Gross value added (GVA) quantifies the value of goods and services produced by a company, by an industry sector, within a certain region of an economy, or by an economy as a whole. The GVA of a company directly quantifies the contribution to the gross domestic product (GDP) of the country of operations. As such it is themeasure of economic growth and quantifies a company’s contribution to national economic wealth. Often, policy targets are formulated in terms of GDP, a prominent example being the Europe 2020 strategy target of increasing combined public and private investment in R&D to 3% of GDP. The GVA is thus key to being able to directly compare a company’s performance to such strategy targets.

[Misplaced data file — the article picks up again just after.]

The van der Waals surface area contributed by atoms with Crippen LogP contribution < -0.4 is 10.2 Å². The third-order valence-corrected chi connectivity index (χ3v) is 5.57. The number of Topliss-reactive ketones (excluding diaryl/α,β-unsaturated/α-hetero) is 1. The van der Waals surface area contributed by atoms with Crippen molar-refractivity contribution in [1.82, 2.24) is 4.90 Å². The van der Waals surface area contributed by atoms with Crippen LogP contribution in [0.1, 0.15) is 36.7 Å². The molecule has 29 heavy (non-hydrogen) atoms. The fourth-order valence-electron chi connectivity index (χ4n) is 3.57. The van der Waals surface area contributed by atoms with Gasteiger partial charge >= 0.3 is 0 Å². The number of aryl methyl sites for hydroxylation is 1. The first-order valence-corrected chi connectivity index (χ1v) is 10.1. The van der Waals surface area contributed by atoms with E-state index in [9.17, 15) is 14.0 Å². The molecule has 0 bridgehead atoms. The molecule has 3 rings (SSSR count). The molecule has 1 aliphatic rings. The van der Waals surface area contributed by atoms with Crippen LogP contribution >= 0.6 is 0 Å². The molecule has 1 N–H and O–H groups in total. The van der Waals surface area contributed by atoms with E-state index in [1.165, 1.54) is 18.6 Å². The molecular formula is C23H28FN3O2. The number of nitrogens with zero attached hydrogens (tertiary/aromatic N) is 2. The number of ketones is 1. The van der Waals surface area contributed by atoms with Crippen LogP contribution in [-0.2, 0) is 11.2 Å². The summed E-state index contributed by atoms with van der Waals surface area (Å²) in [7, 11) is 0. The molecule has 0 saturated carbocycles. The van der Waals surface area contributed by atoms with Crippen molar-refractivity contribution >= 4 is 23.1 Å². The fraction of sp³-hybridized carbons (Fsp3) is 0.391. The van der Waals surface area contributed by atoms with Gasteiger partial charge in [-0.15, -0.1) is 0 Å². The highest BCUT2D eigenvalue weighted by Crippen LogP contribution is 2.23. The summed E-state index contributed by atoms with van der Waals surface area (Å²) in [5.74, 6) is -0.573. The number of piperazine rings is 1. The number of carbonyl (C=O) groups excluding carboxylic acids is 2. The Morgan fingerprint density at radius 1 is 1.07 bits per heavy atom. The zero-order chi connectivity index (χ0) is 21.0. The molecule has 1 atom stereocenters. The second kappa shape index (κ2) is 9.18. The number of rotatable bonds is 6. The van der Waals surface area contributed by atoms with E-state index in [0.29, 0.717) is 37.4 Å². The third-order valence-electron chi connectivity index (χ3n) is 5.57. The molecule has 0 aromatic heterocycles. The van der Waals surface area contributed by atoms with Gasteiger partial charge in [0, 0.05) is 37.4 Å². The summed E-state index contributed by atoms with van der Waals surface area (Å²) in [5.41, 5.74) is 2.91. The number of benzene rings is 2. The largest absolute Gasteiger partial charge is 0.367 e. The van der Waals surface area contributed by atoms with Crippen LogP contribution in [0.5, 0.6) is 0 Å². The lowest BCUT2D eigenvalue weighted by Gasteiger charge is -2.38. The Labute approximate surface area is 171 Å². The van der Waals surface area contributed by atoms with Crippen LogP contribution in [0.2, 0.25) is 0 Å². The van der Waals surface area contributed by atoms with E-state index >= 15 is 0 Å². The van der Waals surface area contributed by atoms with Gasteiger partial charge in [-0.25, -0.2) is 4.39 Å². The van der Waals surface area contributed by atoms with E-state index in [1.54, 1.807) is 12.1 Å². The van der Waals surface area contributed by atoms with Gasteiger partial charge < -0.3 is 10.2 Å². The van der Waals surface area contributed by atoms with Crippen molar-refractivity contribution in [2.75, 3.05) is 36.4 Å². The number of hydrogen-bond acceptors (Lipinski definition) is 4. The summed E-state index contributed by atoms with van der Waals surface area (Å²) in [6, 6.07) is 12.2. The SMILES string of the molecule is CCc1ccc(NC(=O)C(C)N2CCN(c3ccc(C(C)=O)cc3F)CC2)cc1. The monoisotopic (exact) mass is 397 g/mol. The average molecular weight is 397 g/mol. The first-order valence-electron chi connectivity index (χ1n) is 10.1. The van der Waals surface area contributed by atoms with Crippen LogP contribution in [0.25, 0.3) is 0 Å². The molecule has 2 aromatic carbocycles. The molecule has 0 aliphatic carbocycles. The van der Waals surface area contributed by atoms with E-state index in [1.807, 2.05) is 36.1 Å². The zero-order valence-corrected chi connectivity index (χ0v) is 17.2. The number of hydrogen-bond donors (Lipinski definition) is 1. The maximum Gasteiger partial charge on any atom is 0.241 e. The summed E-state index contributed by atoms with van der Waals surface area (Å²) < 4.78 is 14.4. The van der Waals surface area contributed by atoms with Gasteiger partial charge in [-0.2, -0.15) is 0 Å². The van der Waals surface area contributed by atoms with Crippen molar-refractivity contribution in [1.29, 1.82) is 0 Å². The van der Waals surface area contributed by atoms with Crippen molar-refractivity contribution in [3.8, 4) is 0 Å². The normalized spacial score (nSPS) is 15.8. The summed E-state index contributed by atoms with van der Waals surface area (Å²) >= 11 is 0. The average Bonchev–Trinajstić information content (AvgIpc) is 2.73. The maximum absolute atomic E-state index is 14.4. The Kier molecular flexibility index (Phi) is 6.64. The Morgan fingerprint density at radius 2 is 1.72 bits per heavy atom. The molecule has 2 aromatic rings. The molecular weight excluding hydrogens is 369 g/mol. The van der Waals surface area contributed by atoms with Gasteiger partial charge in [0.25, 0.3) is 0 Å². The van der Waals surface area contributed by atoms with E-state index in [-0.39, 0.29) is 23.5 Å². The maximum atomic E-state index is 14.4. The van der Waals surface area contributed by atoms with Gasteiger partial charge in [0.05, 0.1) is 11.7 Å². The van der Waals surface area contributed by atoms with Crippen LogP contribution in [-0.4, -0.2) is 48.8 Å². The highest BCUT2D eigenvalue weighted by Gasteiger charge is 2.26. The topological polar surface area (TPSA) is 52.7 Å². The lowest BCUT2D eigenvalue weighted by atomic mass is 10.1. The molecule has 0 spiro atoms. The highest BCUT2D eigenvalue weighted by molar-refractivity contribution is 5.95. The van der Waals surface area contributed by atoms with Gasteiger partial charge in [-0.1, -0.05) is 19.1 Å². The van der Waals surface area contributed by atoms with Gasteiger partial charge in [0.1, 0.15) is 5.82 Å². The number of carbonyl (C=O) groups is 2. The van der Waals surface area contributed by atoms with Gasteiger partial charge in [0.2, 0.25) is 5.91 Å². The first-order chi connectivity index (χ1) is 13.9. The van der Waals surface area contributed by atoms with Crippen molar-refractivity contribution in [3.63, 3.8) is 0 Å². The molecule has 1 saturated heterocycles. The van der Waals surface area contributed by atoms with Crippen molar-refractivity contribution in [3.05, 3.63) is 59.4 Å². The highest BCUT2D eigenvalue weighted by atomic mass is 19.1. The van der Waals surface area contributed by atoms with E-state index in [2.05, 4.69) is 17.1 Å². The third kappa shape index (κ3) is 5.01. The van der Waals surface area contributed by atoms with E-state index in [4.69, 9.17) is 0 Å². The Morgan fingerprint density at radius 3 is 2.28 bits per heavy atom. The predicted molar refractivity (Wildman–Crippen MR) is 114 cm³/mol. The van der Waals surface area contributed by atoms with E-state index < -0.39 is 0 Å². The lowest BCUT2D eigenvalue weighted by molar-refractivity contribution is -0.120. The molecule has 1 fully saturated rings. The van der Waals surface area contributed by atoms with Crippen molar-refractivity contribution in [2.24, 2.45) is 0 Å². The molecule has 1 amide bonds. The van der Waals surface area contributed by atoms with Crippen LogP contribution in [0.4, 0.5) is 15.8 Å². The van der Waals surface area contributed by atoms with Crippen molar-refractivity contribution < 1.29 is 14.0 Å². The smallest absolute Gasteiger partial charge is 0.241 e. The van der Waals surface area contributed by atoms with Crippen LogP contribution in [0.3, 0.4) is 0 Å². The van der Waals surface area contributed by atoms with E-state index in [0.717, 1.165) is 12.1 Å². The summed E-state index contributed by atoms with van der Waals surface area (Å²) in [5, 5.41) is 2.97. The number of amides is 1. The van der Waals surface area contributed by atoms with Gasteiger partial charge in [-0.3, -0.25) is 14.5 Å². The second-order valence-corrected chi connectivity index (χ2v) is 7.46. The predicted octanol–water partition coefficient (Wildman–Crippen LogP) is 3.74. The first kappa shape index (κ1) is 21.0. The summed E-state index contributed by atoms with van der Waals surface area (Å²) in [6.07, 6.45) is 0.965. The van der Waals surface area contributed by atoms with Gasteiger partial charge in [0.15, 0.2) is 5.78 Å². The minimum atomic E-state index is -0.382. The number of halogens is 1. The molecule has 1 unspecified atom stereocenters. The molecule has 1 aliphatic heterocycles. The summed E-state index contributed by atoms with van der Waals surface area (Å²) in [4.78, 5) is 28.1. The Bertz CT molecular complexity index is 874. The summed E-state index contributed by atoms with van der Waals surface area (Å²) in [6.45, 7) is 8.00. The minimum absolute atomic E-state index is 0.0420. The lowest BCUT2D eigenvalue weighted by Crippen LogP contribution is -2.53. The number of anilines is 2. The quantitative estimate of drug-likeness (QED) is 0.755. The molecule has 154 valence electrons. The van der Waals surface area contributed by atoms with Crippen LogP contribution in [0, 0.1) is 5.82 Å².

Novartis has translated its business figures into this macroeconomic rationale and has, besides its direct impact, studied its economic impact along global supply chains. There, GVA and employment effects occur as “ripple effects” through third-party spend (intermediate consumption). Going a substantial step further, induced effects arising through the spending of wages by Novartis staff and the spending of its suppliers’ labor force were also considered.
The impact analysis was performed for different geographical and operational regions, i.e. in regions where the contribution occurred and where it was triggered, respectively. By adhering to the concept of the System of National Accounts, the analysis provides a high level of significance and comparability with official macroeconomic indicators. It thus forms a sound basis for informing different stakeholders and improve decision-making by uncovering the economic relevance of Novartis business activities along its global upstream supply chain.